Chanukah | Home & Garden

Garden books for Hanukkah offer options from cookery to yard design

Books make a great gift because they contain the precious gift of knowledge. Here are eight gardening books for all types of folks, whether they garden outside or indoors, or just cook with vegetables that others grow.

To start off — who doesn’t like a cookbook? “The Renee’s Garden Cookbook” by Renee Shepherd and Fran Raboff (Shepherd Publishing) is the third cookbook offered by the owner of Renee’s Garden Seeds (the same Renee who helped Michelle Obama start the vegetable garden at the White House). Full of yummy and easy recipes, it also contains tips for vegetable gardening.

If vegetable gardening appeals, “The Salad Garden” by Joy Larkcom (Frances Lincoln Limited) is a fresh look at the topic, investigating lesser known greens such as chervil and orache, as well as heirlooms like arugula and rainbow chard. Edible flowers and sprouts are not neglected either. Useful for the beginning and advanced gardener alike, the book offers an array of vegetables to perk up your plate and palate.

Flowers are fun, especially flowers that are easy to grow in our climate, such as iris and flowering tobacco. Two books from experts in their field offer one of a kind enjoyment. “Illustrated Guide to Flowering Tobacco for Gardens” by Richard Pocker clearly illustrates his in-depth knowledge of this charming plant with hummingbird-pollinated flowers that come in a wide variety of colors and sizes. Well written and well illustrated, with photos that will make you want to add flowering tobacco plants to your garden right now, although they do best in warmer weather. “Beardless Irises: A Plant for Every Garden Situation” by Kevin C. Vaughn (Schiffer Publishing Ltd.) highlights the fact that a number of iris species originate in arid environments, so they can be right at home in Southern Arizona, especially the Spuria irises, the subject of an extensive chapter. Large format with sumptuous photographs — and the tips on selecting and growing irises are very useful.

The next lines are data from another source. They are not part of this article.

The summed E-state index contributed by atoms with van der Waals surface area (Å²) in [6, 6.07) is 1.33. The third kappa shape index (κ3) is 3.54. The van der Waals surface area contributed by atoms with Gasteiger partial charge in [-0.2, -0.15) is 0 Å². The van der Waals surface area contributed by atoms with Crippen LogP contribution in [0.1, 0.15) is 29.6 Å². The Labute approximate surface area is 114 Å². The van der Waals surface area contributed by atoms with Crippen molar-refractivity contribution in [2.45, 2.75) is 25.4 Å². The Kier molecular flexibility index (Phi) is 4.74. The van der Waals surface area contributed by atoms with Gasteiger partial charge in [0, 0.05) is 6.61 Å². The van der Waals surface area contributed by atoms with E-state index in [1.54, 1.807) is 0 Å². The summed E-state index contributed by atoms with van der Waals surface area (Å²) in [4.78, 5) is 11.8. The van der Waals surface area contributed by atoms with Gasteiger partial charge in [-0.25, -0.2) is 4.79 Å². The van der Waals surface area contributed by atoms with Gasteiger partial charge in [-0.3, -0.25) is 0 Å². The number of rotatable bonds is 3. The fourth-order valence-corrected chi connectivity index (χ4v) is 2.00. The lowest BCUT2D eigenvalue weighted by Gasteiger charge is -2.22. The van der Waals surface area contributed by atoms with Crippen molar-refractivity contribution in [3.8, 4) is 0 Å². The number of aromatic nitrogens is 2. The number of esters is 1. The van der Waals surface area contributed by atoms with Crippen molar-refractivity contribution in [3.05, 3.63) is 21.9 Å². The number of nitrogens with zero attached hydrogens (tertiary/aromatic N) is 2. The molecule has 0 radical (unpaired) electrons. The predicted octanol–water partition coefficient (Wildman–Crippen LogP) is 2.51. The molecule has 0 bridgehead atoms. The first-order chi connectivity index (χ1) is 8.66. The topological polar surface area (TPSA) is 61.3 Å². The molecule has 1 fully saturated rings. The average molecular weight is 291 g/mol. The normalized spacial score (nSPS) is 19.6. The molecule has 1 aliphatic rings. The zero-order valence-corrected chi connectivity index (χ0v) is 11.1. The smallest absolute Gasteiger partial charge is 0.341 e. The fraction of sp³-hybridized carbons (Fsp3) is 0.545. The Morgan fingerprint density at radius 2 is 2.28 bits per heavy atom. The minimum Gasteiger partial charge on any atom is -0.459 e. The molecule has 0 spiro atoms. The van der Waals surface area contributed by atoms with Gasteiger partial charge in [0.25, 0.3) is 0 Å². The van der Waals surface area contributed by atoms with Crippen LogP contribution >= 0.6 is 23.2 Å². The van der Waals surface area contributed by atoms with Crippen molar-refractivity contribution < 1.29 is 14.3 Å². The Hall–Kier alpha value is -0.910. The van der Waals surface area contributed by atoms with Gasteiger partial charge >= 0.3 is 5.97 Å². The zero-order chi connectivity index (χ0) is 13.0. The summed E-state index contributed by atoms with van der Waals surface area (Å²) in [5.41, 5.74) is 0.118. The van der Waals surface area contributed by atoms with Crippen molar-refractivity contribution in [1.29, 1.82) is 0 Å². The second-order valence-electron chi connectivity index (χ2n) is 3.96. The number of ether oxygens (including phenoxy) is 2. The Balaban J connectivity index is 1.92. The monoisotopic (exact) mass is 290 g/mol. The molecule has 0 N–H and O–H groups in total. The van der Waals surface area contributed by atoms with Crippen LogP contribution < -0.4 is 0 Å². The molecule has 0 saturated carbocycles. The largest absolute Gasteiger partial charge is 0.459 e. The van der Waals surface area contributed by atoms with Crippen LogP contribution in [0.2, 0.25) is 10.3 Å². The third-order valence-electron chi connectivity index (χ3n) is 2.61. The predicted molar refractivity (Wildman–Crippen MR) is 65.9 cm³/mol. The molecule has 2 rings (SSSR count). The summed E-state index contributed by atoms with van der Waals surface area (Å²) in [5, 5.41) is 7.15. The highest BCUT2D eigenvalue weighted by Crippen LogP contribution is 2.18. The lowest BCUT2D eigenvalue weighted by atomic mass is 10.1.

“Urban Flowers” by Carolyn Dunster (Frances Lincoln Limited) is a charmer. It offers growing tips for the beginning gardener, as well as some creative floral design ideas for all levels. Dunster reminds us that you can reap large rewards in a small scale garden. Less can be more.

“Yards” by California landscape designer Billy Goodnick (St. Lynn’s Press), offers many useful points to ponder as you consider your yard and how to use the outdoor space around your home. The photos inspire ideas and are worthy of a coffee table book. Goodnick’s book is useful for those who don’t want to get their hands dirty, and also for those who love to do it themselves.

For those who prefer indoor gardening, here are two books to help with that. “Indoor Gardening the Organic Way” by Julie Bawden Davis (Taylor Trade Publishing) is a good starter volume. This mother of three offers time-saving tips for growing indoor plants in a bustling home, filling the space with oxygen-producing plants in a kid-safe manner. “Houseplants” by Lisa Eldred Steinkopf (Cool Springs Press) is billed as a “complete guide” and it is. Any number of houseplant books come out every year, and this is my pick for 2017. Steinkopf has been growing and sharing her love for houseplants since a tender age, and she does so here with writing that reflects her love of the subject matter combined with helpful accuracy.

As a child I was delighted to get books of my very own. Once I got older, I realized that the adults in my life enjoyed picking out books as much as I did receiving them. The pure joy of spending hours browsing in a bookstore! While there are fewer brick and mortar bookstores than there once were, Tucson is lucky to still have a nice selection in which to shop. I urge you to shop local for some of these gardening books this winter.

Jacqueline Soule, Ph.D., has been writing about gardening in our region for over three decades. Her most recent book, “Month by Month Guide to Gardening in Arizona, Nevada and New Mexico” (Cool Springs Press, 2016), is available in local garden shops. It is a companion volume to “Southwest Fruit & Vegetable Gardening” (Cool Springs Press, 2014).

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